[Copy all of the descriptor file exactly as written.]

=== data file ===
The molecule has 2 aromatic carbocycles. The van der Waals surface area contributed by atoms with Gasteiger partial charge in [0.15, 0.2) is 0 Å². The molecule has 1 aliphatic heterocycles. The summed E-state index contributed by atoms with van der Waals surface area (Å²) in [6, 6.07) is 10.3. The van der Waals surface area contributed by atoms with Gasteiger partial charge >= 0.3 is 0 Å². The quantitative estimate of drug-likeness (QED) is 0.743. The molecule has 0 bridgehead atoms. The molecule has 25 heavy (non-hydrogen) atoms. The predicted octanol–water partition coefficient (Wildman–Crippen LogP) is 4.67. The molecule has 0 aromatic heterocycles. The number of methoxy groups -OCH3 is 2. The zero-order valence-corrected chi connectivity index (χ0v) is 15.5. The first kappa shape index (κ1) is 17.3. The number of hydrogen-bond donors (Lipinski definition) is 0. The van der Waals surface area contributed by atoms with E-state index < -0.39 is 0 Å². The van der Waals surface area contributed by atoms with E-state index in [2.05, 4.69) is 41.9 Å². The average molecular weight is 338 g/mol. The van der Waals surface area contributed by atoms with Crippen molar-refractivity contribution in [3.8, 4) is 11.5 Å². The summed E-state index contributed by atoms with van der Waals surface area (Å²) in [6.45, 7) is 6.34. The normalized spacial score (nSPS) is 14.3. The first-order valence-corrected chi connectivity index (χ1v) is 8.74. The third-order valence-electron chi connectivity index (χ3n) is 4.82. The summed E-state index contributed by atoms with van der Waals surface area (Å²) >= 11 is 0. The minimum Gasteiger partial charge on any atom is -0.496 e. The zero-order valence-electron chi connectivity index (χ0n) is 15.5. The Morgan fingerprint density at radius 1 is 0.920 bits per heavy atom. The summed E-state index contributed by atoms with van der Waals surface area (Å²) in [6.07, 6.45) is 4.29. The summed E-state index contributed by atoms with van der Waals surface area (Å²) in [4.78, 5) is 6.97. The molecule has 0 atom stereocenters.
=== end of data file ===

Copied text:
The molecule has 2 aromatic carbocycles. The van der Waals surface area contributed by atoms with Gasteiger partial charge in [0.15, 0.2) is 0 Å². The molecule has 1 aliphatic heterocycles. The summed E-state index contributed by atoms with van der Waals surface area (Å²) in [6, 6.07) is 10.3. The van der Waals surface area contributed by atoms with Gasteiger partial charge >= 0.3 is 0 Å². The quantitative estimate of drug-likeness (QED) is 0.743. The molecule has 0 bridgehead atoms. The molecule has 25 heavy (non-hydrogen) atoms. The predicted octanol–water partition coefficient (Wildman–Crippen LogP) is 4.67. The molecule has 0 aromatic heterocycles. The number of methoxy groups -OCH3 is 2. The zero-order valence-corrected chi connectivity index (χ0v) is 15.5. The first kappa shape index (κ1) is 17.3. The number of hydrogen-bond donors (Lipinski definition) is 0. The van der Waals surface area contributed by atoms with E-state index < -0.39 is 0 Å². The van der Waals surface area contributed by atoms with E-state index in [2.05, 4.69) is 41.9 Å². The average molecular weight is 338 g/mol. The van der Waals surface area contributed by atoms with Crippen molar-refractivity contribution in [3.8, 4) is 11.5 Å². The summed E-state index contributed by atoms with van der Waals surface area (Å²) in [6.45, 7) is 6.34. The normalized spacial score (nSPS) is 14.3. The first-order valence-corrected chi connectivity index (χ1v) is 8.74. The third-order valence-electron chi connectivity index (χ3n) is 4.82. The summed E-state index contributed by atoms with van der Waals surface area (Å²) >= 11 is 0. The minimum Gasteiger partial charge on any atom is -0.496 e. The zero-order valence-electron chi connectivity index (χ0n) is 15.5. The Morgan fingerprint density at radius 1 is 0.920 bits per heavy atom. The summed E-state index contributed by atoms with van der Waals surface area (Å²) in [6.07, 6.45) is 4.29. The summed E-state index contributed by atoms with van der Waals surface area (Å²) in [4.78, 5) is 6.97. The molecule has 0 atom stereocenters.